MYTHS OF THE INTELLECTUALS IS APPROPRIATE READING BEFORE YOM HASHOA
Ya'acov"Koby" Mandell and Mohammed Al-Dura were both kids. One was an Israeli, the other a Palestinian. But the deaths of 13-year-old Mandell and 12-year-old Al-Dura in the first year of what's been called the second Palestinian intifada have come to symbolize the distorted coverage of that conflict by the international media.
Al-Dura, who died during an exchange of fire between Palestinian gunmen and Israeli soldiers, was lionized as a martyr whose slaying epitomized Israeli brutality. Film footage of the incident from the French state-owned TV channel France 2 portrayed the event as a straightforward Israeli slaughter of an innocent.
Only later did we learn that the footage had been selectively edited, and that it misled viewers about what actually happened. Objective analyses of the story by German television and The Atlantic magazine leave little doubt that Al-Dura was likely killed by bullets fired by Palestinians.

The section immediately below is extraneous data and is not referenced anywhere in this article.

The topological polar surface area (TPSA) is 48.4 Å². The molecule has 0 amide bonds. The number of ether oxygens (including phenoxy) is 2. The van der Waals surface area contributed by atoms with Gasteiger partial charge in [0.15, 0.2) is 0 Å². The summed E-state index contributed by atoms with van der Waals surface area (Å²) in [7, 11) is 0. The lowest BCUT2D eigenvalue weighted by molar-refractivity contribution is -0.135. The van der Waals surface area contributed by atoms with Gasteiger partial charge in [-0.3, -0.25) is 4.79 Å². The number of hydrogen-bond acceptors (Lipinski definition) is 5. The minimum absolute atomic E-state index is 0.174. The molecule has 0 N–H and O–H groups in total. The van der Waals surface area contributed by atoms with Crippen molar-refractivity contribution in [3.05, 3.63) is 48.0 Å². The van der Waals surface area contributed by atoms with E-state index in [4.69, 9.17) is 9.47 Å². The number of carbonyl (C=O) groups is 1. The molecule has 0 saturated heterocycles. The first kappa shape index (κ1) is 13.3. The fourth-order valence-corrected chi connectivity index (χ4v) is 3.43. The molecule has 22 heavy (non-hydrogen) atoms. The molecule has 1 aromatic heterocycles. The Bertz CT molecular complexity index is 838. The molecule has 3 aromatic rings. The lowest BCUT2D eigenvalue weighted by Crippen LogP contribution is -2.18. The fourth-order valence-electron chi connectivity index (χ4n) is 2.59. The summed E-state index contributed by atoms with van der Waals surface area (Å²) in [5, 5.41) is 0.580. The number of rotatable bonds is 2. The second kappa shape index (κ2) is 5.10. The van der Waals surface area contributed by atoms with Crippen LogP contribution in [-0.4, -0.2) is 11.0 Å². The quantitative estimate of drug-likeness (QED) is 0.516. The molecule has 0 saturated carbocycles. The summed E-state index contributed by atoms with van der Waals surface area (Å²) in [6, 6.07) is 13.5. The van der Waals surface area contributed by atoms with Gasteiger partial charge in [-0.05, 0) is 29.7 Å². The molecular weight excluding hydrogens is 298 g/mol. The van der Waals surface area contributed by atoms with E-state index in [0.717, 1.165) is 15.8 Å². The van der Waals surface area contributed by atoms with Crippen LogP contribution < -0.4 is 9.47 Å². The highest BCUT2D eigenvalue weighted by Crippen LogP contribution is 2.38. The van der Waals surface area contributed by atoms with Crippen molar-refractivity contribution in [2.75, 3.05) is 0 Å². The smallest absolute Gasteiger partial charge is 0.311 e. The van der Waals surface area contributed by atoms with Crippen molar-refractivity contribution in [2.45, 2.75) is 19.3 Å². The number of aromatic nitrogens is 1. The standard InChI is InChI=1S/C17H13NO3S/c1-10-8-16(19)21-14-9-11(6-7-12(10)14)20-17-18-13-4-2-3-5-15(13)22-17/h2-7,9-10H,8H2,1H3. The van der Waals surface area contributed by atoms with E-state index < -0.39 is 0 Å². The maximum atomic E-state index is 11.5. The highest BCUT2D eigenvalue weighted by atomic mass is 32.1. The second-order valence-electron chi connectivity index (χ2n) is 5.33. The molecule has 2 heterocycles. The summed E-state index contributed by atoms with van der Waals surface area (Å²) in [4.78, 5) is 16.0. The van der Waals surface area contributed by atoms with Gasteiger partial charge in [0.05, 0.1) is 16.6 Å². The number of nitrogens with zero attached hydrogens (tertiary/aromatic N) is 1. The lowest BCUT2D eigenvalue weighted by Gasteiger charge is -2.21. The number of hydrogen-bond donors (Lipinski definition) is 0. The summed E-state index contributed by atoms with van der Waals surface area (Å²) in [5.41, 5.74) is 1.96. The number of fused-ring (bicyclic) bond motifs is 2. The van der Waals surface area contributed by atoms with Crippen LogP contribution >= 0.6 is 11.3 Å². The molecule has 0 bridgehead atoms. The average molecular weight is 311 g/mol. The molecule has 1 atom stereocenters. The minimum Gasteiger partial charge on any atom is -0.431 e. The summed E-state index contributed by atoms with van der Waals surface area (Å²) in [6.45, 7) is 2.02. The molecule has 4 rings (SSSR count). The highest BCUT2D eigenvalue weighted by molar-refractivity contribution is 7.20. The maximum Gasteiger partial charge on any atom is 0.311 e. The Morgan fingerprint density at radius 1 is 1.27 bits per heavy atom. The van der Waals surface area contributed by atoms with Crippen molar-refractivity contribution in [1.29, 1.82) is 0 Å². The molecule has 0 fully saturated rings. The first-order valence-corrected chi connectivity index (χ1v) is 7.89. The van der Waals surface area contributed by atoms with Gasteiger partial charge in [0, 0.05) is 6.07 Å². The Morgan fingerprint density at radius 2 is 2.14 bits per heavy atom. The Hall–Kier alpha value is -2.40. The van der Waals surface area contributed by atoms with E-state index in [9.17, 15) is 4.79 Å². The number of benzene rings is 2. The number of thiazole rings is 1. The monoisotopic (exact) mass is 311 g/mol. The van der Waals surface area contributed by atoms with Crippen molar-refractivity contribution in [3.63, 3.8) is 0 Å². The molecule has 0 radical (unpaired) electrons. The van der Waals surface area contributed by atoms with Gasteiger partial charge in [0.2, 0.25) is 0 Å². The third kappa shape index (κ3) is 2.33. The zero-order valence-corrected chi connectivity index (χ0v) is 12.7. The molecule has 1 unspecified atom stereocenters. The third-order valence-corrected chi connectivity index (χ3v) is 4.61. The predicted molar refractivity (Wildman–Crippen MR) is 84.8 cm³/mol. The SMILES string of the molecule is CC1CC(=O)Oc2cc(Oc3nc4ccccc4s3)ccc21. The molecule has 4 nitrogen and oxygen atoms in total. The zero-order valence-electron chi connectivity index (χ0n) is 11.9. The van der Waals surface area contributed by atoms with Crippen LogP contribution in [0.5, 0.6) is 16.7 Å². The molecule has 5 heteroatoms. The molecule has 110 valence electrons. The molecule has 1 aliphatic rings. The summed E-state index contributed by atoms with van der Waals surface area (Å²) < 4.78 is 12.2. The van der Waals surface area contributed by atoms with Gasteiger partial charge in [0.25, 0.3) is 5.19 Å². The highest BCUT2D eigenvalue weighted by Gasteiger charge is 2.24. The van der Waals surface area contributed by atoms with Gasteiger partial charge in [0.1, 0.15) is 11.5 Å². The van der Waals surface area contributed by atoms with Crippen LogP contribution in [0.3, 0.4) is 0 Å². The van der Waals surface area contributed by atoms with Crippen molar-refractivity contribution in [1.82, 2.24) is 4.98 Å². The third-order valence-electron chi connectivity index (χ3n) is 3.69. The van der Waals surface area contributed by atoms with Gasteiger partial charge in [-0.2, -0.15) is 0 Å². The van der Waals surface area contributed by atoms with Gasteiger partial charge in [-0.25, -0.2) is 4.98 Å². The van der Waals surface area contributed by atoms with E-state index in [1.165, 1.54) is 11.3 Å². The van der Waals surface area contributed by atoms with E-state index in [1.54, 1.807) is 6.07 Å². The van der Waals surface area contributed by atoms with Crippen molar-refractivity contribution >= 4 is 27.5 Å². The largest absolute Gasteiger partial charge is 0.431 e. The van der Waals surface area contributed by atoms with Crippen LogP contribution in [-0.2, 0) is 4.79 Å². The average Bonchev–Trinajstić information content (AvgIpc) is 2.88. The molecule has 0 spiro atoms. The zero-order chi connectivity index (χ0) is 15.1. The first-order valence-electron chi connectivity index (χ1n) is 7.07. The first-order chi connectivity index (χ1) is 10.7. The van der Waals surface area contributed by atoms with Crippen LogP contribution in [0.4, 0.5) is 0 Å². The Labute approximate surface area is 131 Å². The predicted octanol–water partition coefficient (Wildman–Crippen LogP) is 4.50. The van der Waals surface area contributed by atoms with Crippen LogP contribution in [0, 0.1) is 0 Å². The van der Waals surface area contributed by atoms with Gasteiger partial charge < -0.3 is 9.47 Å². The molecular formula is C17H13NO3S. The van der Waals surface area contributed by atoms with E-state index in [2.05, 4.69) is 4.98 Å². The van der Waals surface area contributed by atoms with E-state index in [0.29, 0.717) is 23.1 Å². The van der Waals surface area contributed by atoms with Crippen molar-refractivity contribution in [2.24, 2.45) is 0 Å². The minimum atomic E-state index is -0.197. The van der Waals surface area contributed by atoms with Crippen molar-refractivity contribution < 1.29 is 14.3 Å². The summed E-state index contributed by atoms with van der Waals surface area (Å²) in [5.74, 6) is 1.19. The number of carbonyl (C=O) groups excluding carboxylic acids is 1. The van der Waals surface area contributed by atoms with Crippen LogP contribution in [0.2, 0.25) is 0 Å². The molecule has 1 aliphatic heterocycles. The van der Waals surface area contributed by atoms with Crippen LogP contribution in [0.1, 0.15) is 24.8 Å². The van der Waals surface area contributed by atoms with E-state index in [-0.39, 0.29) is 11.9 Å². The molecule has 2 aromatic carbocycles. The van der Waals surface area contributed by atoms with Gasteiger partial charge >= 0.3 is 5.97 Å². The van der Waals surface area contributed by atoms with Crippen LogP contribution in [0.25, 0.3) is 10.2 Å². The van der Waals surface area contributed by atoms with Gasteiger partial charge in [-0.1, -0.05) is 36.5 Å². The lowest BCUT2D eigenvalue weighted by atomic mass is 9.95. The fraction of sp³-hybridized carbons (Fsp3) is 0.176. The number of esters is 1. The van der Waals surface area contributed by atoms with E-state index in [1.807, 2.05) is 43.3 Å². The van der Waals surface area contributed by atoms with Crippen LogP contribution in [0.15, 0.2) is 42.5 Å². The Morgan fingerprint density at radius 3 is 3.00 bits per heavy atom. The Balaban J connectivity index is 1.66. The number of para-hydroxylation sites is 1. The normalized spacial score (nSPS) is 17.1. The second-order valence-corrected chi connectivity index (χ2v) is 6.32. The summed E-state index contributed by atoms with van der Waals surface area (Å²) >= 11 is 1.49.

DEATH OF A ‘COLONIST’
By contrast, Koby Mandell's death is little remembered. Just one of many Israeli children who've perished in this senseless war, he and a classmate were murdered in cold blood by Palestinian terrorists who stoned him to death and then mutilated his body. When this crime was reported by the same French media that had popularized the Al-Dura myth, they characterized Mandell as a" colonist" that was killed by the Palestinian resistance.
The significance of this distinction was highlighted in a French-made documentary"Decryptage" (defined as"deciphering"), which is making the rounds of American Jewish film festivals this spring.
Made in 2002 at the height of the now-concluded intifada, the film is an interesting counterpart to"Relentless," a less skillful, though useful, English-language polemic about who was responsible for the collapse of the Oslo peace process.
Though a bit dated now that Yasser Arafat is dead and the terrorist war he launched is over, French filmmakers Jacques Tarneo and Phillippe Bensoussan are still able to cut to the heart of the question of why the French media's coverage was so one-sided.
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